Did You Know?
In a letter dated Sept 6, 1932, George Putnam, Commissioner of Lighthouses, of the U.S. Bureau of Lighthouses wrote, “All apparatus or purchases in the future in which the name of this organization is shown shall carry the designation: “U.S. Lighthouse Service.” The letters “USLHS” may be used for stamping metal and for branding or stamping wood.”
LED Light for Cape Hatteras Will Destroy History
The Coast Guard has stated that they might replace the current beacon in the lantern of Cape Hatteras Lighthouse with a new modern LED light. The Cape Hatteras lantern currently has two DCB rotating beacons that the Coast Guard says are old and worn out and parts are hard to get, as well as expensive. The new LED lights may be modern and less expensive to operate but they look like a stack of clear donuts and would look ugly and out of place in the large Cape Hatteras lantern. More importantly they would alter and destroy the historical significance and importance of America’s tallest lighthouse.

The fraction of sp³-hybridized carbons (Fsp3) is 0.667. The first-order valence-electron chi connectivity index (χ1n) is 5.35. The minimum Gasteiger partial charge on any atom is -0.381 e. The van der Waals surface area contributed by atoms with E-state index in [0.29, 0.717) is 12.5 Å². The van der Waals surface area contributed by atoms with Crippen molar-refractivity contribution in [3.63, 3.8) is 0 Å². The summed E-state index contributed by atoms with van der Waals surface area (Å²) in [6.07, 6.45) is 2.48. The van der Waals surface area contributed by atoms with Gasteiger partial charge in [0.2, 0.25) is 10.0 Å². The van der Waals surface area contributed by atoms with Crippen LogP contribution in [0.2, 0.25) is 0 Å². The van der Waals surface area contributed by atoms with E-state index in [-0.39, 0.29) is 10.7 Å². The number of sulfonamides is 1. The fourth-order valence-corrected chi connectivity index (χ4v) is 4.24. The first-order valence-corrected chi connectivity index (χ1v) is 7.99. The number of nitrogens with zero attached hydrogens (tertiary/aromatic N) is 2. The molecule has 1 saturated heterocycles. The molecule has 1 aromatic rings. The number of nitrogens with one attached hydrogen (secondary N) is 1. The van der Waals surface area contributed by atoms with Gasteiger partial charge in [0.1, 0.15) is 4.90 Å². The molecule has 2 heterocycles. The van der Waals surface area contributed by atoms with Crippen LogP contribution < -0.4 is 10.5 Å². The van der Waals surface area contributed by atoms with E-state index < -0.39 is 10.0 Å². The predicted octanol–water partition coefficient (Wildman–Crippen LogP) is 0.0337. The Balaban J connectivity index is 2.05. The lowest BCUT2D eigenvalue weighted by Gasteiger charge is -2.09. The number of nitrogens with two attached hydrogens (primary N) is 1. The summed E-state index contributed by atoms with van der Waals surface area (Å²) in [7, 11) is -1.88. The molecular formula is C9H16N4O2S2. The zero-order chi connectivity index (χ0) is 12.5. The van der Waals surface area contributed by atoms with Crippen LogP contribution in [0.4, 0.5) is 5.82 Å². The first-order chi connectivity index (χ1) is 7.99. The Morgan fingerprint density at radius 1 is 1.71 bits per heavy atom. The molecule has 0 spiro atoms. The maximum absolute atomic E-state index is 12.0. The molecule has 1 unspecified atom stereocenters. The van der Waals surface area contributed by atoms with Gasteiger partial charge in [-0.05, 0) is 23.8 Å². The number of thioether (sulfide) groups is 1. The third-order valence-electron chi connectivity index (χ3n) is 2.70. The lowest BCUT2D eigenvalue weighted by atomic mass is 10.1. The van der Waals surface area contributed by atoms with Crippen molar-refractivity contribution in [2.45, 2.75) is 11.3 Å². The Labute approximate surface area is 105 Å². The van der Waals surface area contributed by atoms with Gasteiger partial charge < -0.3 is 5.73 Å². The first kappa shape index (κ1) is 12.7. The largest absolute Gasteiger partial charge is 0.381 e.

In 1999 the federal government spent nearly $12 million to move the lighthouse back from the eroding shoreline, yet they now want us to believe that they can’t afford the minor cost, compared to the move, to maintain the current beacon in the lantern. Hopefully, public outcry against this will prevail, but only if the public speaks up. Hopefully, the National Park Service will take a strong stand in keeping the current lens in place.
The 1666 Hunstanton Lighthouse in Hunstanton, England was struck by lightning this past July knocking a large chunk of the top of tower off. The lighthouse has been inactive since 1921.
This story appeared in the
Sep/Oct 2018 edition of Lighthouse Digest Magazine. The print edition contains more stories than our internet edition, and each story generally contains more photographs - often many more - in the print edition. For subscription information about the print edition, click here.